Despite the prevalence of perimeter pests, big men will still have a say in what happens this postseason. Here are four who will play a major role in determining their teams' fortunes
Atlanta was 3--1 against first-round opponent Orlando thanks largely to Collins, who helped hold Dwight Howard to just 43.1% shooting. What the 7-foot, 255-pound Collins lacks in athleticism, he makes up for in experience—he was a Nets starter in the 2003 Finals—instincts and footwork. Says an Eastern Conference scout, "And he's a great flopper."
With O'Neal (9.3 points, 4.9 rebounds in 20.2 minutes per game before the All-Star break), Boston has a defensive anchor and solid low-post option. But lingering injuries have limited the Diesel to five minutes since the break. If he can't give them quality minutes, the Celtics will be vulnerable to penetration and will lack an enforcer in the paint.
After missing 24 games because of knee surgery, the 7-footer has been a force. Since the All-Star break, he's averaged 5.3 more rebounds and nearly one block more per game, while L.A. has led the NBA in opponents' field goal percentage and gone 17--6. Says one exec, "If he had played the whole season, we'd be talking about him for Defensive Player of the Year."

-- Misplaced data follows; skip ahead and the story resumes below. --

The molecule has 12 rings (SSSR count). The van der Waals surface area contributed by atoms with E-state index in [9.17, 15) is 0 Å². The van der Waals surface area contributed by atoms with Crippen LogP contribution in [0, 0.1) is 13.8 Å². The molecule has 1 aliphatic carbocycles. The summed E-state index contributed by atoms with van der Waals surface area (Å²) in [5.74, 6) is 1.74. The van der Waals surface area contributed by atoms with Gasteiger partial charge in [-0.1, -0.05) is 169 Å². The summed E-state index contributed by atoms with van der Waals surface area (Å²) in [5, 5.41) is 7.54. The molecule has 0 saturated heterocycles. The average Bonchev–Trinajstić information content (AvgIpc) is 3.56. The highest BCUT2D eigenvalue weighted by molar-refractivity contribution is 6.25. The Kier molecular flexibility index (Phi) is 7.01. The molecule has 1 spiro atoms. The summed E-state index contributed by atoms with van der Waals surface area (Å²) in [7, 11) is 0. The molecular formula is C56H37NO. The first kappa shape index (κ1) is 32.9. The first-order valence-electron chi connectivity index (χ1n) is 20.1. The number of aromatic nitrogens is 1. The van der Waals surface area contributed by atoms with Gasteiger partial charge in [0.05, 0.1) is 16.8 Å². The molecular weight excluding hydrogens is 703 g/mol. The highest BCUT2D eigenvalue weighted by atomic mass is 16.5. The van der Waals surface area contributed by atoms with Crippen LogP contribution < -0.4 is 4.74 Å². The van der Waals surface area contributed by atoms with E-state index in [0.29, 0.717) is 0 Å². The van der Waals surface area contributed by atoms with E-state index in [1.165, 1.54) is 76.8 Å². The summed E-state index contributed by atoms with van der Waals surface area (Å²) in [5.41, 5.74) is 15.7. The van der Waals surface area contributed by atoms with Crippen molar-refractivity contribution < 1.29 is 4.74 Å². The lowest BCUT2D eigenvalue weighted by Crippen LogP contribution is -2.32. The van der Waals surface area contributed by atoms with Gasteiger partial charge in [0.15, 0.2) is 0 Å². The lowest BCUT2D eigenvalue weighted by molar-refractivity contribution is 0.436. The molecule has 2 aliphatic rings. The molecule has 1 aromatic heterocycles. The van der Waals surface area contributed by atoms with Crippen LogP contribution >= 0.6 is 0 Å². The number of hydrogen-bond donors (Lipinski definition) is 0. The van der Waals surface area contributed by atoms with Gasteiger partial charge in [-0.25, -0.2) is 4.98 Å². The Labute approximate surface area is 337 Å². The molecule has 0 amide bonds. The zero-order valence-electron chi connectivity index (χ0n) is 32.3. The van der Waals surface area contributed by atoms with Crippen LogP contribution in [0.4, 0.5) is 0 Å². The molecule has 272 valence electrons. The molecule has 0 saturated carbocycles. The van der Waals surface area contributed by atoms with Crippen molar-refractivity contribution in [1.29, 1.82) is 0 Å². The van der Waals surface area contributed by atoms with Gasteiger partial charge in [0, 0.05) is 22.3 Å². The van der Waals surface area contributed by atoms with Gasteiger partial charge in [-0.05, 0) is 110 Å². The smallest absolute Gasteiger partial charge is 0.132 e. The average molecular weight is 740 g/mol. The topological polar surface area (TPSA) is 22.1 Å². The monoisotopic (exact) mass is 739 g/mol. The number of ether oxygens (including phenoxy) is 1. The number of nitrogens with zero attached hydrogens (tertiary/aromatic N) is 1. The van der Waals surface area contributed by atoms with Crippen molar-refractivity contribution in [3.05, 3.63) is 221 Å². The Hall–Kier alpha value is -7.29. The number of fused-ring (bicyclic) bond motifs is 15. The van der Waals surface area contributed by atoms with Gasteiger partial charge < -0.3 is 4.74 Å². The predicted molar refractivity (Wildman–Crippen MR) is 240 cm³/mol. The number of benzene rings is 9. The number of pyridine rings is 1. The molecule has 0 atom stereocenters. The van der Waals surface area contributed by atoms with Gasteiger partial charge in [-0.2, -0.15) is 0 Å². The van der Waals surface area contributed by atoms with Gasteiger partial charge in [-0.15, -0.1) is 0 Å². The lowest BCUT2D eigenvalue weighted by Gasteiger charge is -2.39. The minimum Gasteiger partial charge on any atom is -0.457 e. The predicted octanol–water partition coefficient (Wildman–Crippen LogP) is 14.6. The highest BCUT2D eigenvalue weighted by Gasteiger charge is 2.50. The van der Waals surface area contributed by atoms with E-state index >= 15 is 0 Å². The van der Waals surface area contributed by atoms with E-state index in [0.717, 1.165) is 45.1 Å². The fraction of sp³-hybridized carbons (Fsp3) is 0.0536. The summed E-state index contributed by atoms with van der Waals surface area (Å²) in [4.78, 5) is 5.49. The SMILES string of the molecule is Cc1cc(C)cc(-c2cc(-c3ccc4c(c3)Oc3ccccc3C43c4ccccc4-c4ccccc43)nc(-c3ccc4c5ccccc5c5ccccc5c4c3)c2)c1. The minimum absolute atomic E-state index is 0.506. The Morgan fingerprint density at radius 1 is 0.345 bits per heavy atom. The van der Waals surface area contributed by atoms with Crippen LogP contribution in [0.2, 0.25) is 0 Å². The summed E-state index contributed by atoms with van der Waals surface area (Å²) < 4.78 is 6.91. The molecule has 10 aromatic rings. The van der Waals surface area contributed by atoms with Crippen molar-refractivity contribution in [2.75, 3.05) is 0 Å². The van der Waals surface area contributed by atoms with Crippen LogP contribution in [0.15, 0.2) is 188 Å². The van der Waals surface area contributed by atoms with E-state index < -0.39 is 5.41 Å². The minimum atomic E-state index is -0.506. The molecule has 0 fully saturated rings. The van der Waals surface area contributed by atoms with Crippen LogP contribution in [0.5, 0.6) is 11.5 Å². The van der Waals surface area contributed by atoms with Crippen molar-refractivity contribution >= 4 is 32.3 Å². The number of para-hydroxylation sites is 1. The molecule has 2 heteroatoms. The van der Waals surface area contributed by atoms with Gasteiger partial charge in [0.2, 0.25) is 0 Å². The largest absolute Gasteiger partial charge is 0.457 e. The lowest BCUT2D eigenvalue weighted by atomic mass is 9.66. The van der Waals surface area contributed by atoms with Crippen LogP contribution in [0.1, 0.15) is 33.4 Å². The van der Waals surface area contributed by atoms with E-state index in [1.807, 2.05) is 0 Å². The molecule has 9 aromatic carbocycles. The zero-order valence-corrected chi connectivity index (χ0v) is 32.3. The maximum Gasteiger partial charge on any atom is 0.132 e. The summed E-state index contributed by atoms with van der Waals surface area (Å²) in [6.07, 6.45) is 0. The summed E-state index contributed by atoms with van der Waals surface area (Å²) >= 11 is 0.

It never hurts to have a 6'10" power forward who strokes it like a two guard. The NBA's leading three-point shooter at week's end (45.5%), Bonner comes off the bench and immediately creates mismatches. Through Sunday, San Antonio was 17--0 when he scored 11 or more points and 13--0 when he connected three or more times from beyond the arc.
SCOTT CUNNINGHAM/NBAE/GETTY IMAGES (COLLINS)
DAMIAN STROHMEYER (O'NEAL)
FERNANDO MEDINA/NBAE/GETTY IMAGES (BYNUM)
GLENN JAMES/NBAE/GETTY IMAGES (BONNER)